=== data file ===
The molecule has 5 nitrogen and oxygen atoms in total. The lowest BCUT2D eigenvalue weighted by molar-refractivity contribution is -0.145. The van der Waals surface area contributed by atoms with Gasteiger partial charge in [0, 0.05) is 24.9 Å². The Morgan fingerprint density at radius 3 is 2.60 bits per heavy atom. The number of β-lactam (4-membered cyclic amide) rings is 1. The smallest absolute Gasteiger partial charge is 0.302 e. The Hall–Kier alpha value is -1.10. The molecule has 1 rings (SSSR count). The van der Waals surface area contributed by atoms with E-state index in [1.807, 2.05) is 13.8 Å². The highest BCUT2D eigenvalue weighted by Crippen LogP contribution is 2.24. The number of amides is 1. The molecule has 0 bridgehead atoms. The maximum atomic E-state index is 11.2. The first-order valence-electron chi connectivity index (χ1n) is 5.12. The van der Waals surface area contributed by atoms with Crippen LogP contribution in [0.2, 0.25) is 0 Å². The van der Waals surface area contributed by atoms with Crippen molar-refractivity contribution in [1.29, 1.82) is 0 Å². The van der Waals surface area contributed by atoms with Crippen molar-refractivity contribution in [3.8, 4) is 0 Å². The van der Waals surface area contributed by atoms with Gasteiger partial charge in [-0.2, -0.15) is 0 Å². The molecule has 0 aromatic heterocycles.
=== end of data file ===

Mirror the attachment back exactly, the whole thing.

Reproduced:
The molecule has 5 nitrogen and oxygen atoms in total. The lowest BCUT2D eigenvalue weighted by molar-refractivity contribution is -0.145. The van der Waals surface area contributed by atoms with Gasteiger partial charge in [0, 0.05) is 24.9 Å². The Morgan fingerprint density at radius 3 is 2.60 bits per heavy atom. The number of β-lactam (4-membered cyclic amide) rings is 1. The smallest absolute Gasteiger partial charge is 0.302 e. The Hall–Kier alpha value is -1.10. The molecule has 1 rings (SSSR count). The van der Waals surface area contributed by atoms with E-state index in [1.807, 2.05) is 13.8 Å². The highest BCUT2D eigenvalue weighted by Crippen LogP contribution is 2.24. The number of amides is 1. The molecule has 0 bridgehead atoms. The maximum atomic E-state index is 11.2. The first-order valence-electron chi connectivity index (χ1n) is 5.12. The van der Waals surface area contributed by atoms with Crippen LogP contribution in [0.2, 0.25) is 0 Å². The van der Waals surface area contributed by atoms with Crippen molar-refractivity contribution in [1.29, 1.82) is 0 Å². The van der Waals surface area contributed by atoms with Crippen molar-refractivity contribution in [3.8, 4) is 0 Å². The van der Waals surface area contributed by atoms with Gasteiger partial charge in [-0.2, -0.15) is 0 Å². The molecule has 0 aromatic heterocycles.